The Isaacs Gallery, Toronto
Private Collection, Quebec
Arthur Villeneuve’s Quebec Chronicles, (catalogue), The Montreal Museum of Fine Arts, Montreal, 1972, page 92, reproduced.
J. Russell Harper, A People’s Art: Primitive, Naive, Provincial and Folk Painting in Canada, University of Toronto Press, Toronto, 1974, page 136, 147
Arthur Villeneuve’s Quebec Chronicles, The Montreal Museum of Fine Arts, Montreal, 1972, no.166.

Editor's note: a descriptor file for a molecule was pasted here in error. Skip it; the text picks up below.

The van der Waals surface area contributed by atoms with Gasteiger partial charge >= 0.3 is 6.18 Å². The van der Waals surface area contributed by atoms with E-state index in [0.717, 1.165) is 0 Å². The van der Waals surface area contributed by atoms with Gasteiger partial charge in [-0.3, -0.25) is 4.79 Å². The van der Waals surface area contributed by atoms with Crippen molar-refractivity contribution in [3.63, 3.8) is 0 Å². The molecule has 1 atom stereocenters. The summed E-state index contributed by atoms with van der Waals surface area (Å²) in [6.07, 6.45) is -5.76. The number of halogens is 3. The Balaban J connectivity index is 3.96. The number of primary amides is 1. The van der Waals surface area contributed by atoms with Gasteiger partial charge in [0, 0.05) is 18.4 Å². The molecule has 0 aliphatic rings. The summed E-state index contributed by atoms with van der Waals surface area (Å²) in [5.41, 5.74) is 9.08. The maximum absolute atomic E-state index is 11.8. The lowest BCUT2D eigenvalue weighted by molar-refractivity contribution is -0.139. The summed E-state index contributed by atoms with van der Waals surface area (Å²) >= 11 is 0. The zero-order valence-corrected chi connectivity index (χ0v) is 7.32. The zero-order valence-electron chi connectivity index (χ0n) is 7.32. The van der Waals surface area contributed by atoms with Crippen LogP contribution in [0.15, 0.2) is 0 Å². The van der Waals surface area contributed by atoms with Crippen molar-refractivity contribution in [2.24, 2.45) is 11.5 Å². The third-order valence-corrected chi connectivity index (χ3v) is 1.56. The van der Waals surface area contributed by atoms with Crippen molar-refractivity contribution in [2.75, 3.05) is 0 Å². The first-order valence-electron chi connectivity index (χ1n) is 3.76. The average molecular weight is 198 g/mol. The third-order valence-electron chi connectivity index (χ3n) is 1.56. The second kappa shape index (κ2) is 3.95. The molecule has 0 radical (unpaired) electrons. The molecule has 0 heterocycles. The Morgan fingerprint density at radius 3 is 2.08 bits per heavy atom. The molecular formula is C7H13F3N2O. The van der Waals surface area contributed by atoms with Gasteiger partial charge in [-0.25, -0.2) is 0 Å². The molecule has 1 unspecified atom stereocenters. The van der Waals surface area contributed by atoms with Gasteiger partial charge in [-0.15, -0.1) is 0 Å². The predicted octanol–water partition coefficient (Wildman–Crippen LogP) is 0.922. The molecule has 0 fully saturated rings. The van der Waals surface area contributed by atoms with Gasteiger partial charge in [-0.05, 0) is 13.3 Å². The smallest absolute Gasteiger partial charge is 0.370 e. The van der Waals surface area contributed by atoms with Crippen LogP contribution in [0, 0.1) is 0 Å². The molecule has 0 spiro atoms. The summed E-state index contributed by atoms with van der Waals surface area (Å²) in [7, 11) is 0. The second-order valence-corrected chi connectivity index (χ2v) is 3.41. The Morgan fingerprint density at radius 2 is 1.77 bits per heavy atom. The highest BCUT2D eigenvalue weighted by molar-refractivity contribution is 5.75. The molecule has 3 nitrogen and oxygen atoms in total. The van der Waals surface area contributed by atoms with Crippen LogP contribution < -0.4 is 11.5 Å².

Carnivals are a centuries old tradition in the province of Quebec, where myriad towns and villages host winter festivals marking the start of the Lenten season. These celebrations can be traced back to the beginning of New France and occur in other northern countries where the winters can be arduous. Winter celebrations at Chicoutimi such as the one depicted here continue to this day. Arthur Villeneuve’s (1910-1990) painting illustrates a street party held annually during the week before Ash Wednesday, following the mayor's proclamation that “all should dress up, eat, have fun and live in the style of a century earlier.” At carnivals such as this one, music is an integral part of the celebration and revellers take the party to the streets, where they celebrate with lively dancing typically wearing masks with attenuated or exaggerated noses and mouths.